Contributed by Mark Trigg*.
It’s hot, and very, very dry. The rains have failed, and the animals are dying.
Around the table people are concerned that it will be people dying next. The cycle seems to repeat every 10 years and the response is exactly the same, every time – we must do something and save lives. “Drill more boreholes and put in big pumps and generators”, someone cries, “no matter the cost!”. A timid voice rises above the ongoing discussions “but that was only a temporary solution last time, there are pump houses full of broken generators and pumps from each funder, so how will this be different!?”. Yes, everyone agrees, but we need to save lives now! The voice persists, “Will there be enough water to sustain the boreholes in the future, and will the tens of thousands of cattle coming for the water, destroy all the slow growing arid vegetation around the new boreholes?”. “Yes”, says the chair of the meeting, “these are all important things – you have until tomorrow’s meeting to find the answers and then we act!”.
This scenario was to repeat in various different guises over the early phases of my career in emergency aid and development as a water resource professional. Making rapid decisions involving people, their livelihoods, and complex hydrology/hydrogeology, but with next to zero data or knowledge of the area. My MSc had equipped me with the technical skills to undertake essential calculations, such as estimating groundwater recharge, but finding relevant local data to do those calculations was always a challenge. Surely someone must have some data, I asked myself?
Fast forward 20 years…….
The water challenges are just as acute, perhaps even more so. What excites me now are all the new global hydrology datasets (both from models and remote sensing) that hold the promise of providing the data needed for the many water management challenges we are facing – such as the one above. On the flip side, what also annoys me most are the many claims in academic papers that, this or that shiny new dataset will solve, such and such a water issue, with no evidence that that will be the case – just that surely it should, as you can download it here. However, when I talked to decision makers involved in water resource issues, they were very rarely aware of these potentially useful datasets – and even if they were, they often did not have the time, skills or bandwidth to download and process these datasets for their specific question. The so called “last mile” problem.
So, with innovation funding from the UK Natural Environment Research Council (NERC) and in partnership with Earthwatch and IWR, we at water@leeds set out to create a global hydrology data web platform called CatchX. The aim of CatchX is to provide cutting-edge hydrological water balance data at any location in the world in an easy to access form that users can use directly without lots of processing. We selected and processed some of the best hydrology datasets currently freely available and processed them into about 57,000 river catchments globally. Users can easily visualise and download hydrological data for their catchment of interest and also compare it with other catchments. Take a look and see what you think – we would love to get your feedback.
Does it solve the last mile problem? Not necessarily, but it is an experiment to bridge the gap between data developers and potential users of the data. Testing the platform with users in South Africa showed it has value, but also highlighted credibility questions of using some of the data at the catchment scale (particularly runoff). You can find all the platform reports at the bottom of this page.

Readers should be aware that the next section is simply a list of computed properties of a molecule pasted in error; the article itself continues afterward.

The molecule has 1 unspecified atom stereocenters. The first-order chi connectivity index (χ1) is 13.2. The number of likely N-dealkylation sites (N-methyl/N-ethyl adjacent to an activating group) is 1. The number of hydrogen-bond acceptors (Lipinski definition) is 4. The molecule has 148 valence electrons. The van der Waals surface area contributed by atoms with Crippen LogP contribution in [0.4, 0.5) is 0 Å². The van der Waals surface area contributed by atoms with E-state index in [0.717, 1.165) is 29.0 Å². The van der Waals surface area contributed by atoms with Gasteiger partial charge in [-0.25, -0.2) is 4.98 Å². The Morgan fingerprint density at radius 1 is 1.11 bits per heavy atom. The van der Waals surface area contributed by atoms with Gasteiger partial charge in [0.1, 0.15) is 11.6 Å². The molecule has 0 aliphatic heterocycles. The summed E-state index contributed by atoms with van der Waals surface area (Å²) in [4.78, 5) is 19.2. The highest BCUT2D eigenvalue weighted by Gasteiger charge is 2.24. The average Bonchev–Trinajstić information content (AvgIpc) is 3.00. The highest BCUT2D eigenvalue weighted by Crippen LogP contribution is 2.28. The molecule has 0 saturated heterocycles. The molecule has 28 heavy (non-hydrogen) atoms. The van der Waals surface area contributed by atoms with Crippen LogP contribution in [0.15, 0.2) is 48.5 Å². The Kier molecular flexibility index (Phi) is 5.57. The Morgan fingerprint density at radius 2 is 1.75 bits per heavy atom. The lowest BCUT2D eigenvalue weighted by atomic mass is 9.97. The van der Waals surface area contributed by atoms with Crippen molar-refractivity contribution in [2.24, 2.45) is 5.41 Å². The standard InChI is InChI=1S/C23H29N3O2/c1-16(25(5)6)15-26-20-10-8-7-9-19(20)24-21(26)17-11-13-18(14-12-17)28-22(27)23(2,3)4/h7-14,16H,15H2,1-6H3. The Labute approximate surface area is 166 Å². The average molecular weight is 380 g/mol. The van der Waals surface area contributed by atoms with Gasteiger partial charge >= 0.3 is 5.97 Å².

Where next? Well, the increasing plethora of datasets out there and ensuing access challenges probably means as a community we need to pay more attention to these aspects than we have done in the past. However, academically, there is often more career value in creating yet another dataset! This only compounds the problem for users of our data. Yes, these datasets are important and have huge potential, but not by default. Who is responsible for this data gap/flood, and are we doing enough as a community to bridge it? I do acknowledge that there are many of us already engaged in these aspects of our science, such as communicating uncertainty, citizen science etc., and I am certainly not the first to voice these issues. However, I still think it worth throwing down the gauntlet – Do you want your data to change the world or just impress your academic colleagues?
Mark Trigg is a University Academic Fellow in Water Risk at the School of Civil Engineering, University of Leeds, UK.
CatchX builds on your data as a hydrological community, so we are very grateful for all your efforts. Credit also goes to: Wim Clymans from Earthwatch; Luis Velasquez also from Earthwatch, who used his wizardry to build the platform; Susana Almeida, who trawled through the hundreds of datasets available and designed the processing; Denis Hughes and Jane Tanner from IWR, who tested the platform against local data in South Africa; and Klaudia Schachtschneider from WWF South Africa for a superbly productive user workshop.
If you are interested in more information about the scenario at the start of this blog, you can find it here: Trigg, M., Gibson, J. and Rowney, M., 2004. Addressing sustainability and the environment during emergency drought relief in Moyale, north Kenya. Water and Environment Journal, 18(4), pp.217-221.